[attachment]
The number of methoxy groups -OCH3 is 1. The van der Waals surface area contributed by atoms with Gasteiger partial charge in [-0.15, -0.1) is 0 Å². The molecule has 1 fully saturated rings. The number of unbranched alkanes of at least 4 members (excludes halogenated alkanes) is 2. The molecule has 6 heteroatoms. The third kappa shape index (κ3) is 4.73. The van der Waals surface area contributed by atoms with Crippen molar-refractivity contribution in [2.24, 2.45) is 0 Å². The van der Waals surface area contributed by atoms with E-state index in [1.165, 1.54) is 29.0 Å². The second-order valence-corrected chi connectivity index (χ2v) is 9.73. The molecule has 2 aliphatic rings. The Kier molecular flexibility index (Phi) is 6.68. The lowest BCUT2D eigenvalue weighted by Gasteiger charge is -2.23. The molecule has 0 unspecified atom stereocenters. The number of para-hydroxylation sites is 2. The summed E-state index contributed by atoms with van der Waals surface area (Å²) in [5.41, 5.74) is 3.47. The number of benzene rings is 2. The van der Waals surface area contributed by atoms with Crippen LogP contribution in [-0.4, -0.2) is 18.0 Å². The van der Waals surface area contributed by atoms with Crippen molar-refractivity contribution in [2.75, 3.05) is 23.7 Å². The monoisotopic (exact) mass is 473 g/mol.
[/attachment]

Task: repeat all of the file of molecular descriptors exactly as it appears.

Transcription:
The number of methoxy groups -OCH3 is 1. The van der Waals surface area contributed by atoms with Gasteiger partial charge in [-0.15, -0.1) is 0 Å². The molecule has 1 fully saturated rings. The number of unbranched alkanes of at least 4 members (excludes halogenated alkanes) is 2. The molecule has 6 heteroatoms. The third kappa shape index (κ3) is 4.73. The van der Waals surface area contributed by atoms with Crippen molar-refractivity contribution in [2.24, 2.45) is 0 Å². The van der Waals surface area contributed by atoms with E-state index in [1.165, 1.54) is 29.0 Å². The second-order valence-corrected chi connectivity index (χ2v) is 9.73. The molecule has 2 aliphatic rings. The Kier molecular flexibility index (Phi) is 6.68. The lowest BCUT2D eigenvalue weighted by Gasteiger charge is -2.23. The molecule has 0 unspecified atom stereocenters. The number of para-hydroxylation sites is 2. The summed E-state index contributed by atoms with van der Waals surface area (Å²) in [5.41, 5.74) is 3.47. The number of benzene rings is 2. The van der Waals surface area contributed by atoms with Crippen LogP contribution in [-0.4, -0.2) is 18.0 Å². The van der Waals surface area contributed by atoms with Crippen molar-refractivity contribution in [2.75, 3.05) is 23.7 Å². The monoisotopic (exact) mass is 473 g/mol.